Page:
The art of restoration

Have your say

This historic Georgian home is a hive of creative activity thanks to the two artists who live and work there. Sharon Dale reports.

When Mike Smith and Julia Keates heard about a stone house for sale in Headingley they were disappointed to find a grotty looking property with a shabby 1950s front door.

Fortunately, they spotted a gate leading to the other side of the terrace, which revealed a magnificent Georgian frontage and a large garden.

“We put an offer in straight away for £11,000, which was a lot in 1977, and we hadn’t even seen the inside. The estate agent insisted we have a look first,” says Mike. “It was absolutely horrendous.”

The property had been empty for two years, it was riddled with woodworm and the old lady who had lived there grew plants in the bath. She also let out some of the rooms, which were in terrible condition. But beneath the grime, the layers of gloss paint and the dead pigeons, was a treasure trove of original Georgian features, completely intact.

The shutters, staircase, decorative ceiling roses, high skirting boards, front door and the built-in cupboards had all survived for well over a century and the couple spent years bringing them back to their best. At one point, they had a bath of caustic soda in the cellar for stripping the old paint off the internal doors and shutters.

“It was in a state but it didn’t put us off because it was an amazing building and we could see the potential, but it was a huge job and it was hard work,” says Julia.

“There was no central heating and we moved in winter with a nine-month-old baby and just an open fire in the front room. We used to pile overcoats on the beds to keep warm at night.”

A heating system was essential, but there was no need to change the original Georgian layout and proportions, which suited them perfectly. The old cupboards have provided much-needed storage space, while the shutters are an excellent security device and a fireplace caked in blue paint turned out to be marble.

There have been a few changes over the years. They made a hatch with louvre doors through from the kitchen to the dining room in the 1970s though it has since been replaced.

“It was great for being able to keep an eye on our son when he was playing in there but we’ve since made the dining room into a music room and filled the hatch in with a glass-fronted cupboard,” says Julia, an artist and musician, who plays the flute and viola. She and Mike did all the renovation work themselves and converted the three servants’ rooms in the attic into a large en-suite bedroom for their son, Ben.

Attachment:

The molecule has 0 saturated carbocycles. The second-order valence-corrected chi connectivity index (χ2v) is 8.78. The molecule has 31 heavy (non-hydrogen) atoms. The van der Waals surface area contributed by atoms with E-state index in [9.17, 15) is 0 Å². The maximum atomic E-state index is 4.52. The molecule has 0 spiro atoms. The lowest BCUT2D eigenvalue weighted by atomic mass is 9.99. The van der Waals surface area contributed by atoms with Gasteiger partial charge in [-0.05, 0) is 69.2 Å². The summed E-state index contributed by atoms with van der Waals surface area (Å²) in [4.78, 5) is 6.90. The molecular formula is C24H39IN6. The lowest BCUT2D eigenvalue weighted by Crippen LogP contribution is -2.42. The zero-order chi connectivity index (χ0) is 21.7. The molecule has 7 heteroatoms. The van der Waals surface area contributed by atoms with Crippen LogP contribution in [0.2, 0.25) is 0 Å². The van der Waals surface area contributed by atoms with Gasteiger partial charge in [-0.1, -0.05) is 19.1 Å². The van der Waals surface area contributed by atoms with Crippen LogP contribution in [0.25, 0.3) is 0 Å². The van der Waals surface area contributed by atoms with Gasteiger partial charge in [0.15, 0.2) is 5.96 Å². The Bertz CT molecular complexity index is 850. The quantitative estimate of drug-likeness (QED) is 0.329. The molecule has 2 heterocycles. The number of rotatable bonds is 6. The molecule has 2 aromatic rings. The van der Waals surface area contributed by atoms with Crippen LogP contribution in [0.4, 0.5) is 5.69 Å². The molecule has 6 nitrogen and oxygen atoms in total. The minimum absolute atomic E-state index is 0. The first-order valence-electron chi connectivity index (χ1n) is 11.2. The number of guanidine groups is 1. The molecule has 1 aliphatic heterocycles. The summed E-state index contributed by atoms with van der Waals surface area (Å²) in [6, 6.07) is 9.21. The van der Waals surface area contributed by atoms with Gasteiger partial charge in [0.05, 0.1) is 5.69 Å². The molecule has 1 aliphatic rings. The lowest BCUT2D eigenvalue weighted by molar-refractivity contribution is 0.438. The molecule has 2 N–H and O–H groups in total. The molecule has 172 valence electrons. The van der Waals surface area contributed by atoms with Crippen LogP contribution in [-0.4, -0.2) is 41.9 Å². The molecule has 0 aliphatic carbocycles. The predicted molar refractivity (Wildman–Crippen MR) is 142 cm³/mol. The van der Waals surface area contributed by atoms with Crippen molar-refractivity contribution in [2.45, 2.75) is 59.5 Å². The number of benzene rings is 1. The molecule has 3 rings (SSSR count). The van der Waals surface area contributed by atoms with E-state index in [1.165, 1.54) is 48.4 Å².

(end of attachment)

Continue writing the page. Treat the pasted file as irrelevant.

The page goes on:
“I love working with my hands. I often think woodwork was the most useful O-level I did,” says Mike.

He and Julia are both former art teachers. He was head of creative arts at Brigshaw High School in Allerton Bywater and she was head of art at Leeds Girls High School. Leaving teaching has given them the time and energy to focus on their own work.

Julia has requisitioned the loft room as a studio for painting her striking abstracts. Mike, a gifted printmaker, works on a smaller scale, hand-carving his linocuts, so he has the spare bedroom.

His hobby is gliding and he is an instructor at the Sutton Bank club. The gliders feature in work, as do birds, seascapes and almost anything that inspires him to draw in the sketch book he carries everywhere. His work was recently chosen to feature in the Great North Art Show in Ripon, which starts on August 31.

“I love the technical aspects of printmaking and the fact that lino cutting is the same now as it was in the 15th-century,” he says. “I don’t paint because I know I could never compete with Julia.”

Their contemporary paintings and 
prints, along with pictures by Julia’s 
father and sculptures by her mother, feature all over the house. They suit the architectural style and the décor, which is a mix of old and new. Much of the antique furniture is from Julia’s parents, aunt 
and godmother and the Regency and Georgian elegance sits well with modern classics like the Marcel Breuer chair in the sitting room.

The surfaces are filled with mementoes collected from their travels, so there are ceramics from Majorca, Sicily and Morocco along with shells, pebbles and lumps of lava from holidays here and abroad.

Although they enjoy travel, coming home is always a pleasure, even though Headingley has changed since they arrived there in the 1970s. The ‘studentification’ of the area and conversion of homes into bedsits is a big issue.

“It’s had a devastating impact, but as much as we complain and look to move elsewhere, we can’t find anything like this house anywhere,” says Mike. “It would be incredibly hard to leave. We have put our heart and soul into it.”

The Great North Art Show is at 
Ripon Cathedral from August 31 to September 22.;;